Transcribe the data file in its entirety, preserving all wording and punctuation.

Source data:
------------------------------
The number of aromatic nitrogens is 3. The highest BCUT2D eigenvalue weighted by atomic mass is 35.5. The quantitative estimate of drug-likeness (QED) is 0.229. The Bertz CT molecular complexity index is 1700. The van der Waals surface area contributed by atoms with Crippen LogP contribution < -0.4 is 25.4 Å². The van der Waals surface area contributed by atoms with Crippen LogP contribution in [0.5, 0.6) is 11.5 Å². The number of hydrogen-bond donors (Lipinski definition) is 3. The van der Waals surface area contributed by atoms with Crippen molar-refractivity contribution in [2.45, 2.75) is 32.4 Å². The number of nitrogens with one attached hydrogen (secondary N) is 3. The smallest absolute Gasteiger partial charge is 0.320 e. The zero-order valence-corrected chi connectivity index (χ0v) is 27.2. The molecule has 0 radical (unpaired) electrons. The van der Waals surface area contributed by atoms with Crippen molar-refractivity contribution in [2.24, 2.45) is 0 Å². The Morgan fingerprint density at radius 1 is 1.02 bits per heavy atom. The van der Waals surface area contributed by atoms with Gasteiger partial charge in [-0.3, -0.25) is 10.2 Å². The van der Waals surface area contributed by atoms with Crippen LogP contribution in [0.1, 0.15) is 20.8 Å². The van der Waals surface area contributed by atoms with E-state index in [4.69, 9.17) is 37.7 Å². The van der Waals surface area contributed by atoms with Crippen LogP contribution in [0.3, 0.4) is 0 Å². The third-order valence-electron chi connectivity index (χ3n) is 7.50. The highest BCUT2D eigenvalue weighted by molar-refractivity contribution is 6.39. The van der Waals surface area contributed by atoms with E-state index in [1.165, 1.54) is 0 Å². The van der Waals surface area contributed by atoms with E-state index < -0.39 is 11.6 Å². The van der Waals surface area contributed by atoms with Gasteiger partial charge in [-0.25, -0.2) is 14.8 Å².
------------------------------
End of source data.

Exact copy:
The number of aromatic nitrogens is 3. The highest BCUT2D eigenvalue weighted by atomic mass is 35.5. The quantitative estimate of drug-likeness (QED) is 0.229. The Bertz CT molecular complexity index is 1700. The van der Waals surface area contributed by atoms with Crippen LogP contribution < -0.4 is 25.4 Å². The van der Waals surface area contributed by atoms with Crippen LogP contribution in [0.5, 0.6) is 11.5 Å². The number of hydrogen-bond donors (Lipinski definition) is 3. The van der Waals surface area contributed by atoms with Crippen molar-refractivity contribution in [2.45, 2.75) is 32.4 Å². The number of nitrogens with one attached hydrogen (secondary N) is 3. The smallest absolute Gasteiger partial charge is 0.320 e. The zero-order valence-corrected chi connectivity index (χ0v) is 27.2. The molecule has 0 radical (unpaired) electrons. The van der Waals surface area contributed by atoms with Crippen molar-refractivity contribution in [2.24, 2.45) is 0 Å². The Morgan fingerprint density at radius 1 is 1.02 bits per heavy atom. The van der Waals surface area contributed by atoms with Gasteiger partial charge in [-0.3, -0.25) is 10.2 Å². The van der Waals surface area contributed by atoms with Crippen LogP contribution in [0.1, 0.15) is 20.8 Å². The van der Waals surface area contributed by atoms with E-state index in [4.69, 9.17) is 37.7 Å². The van der Waals surface area contributed by atoms with Crippen LogP contribution in [0.3, 0.4) is 0 Å². The third-order valence-electron chi connectivity index (χ3n) is 7.50. The highest BCUT2D eigenvalue weighted by molar-refractivity contribution is 6.39. The van der Waals surface area contributed by atoms with E-state index in [1.165, 1.54) is 0 Å². The van der Waals surface area contributed by atoms with E-state index < -0.39 is 11.6 Å². The van der Waals surface area contributed by atoms with Gasteiger partial charge in [-0.25, -0.2) is 14.8 Å².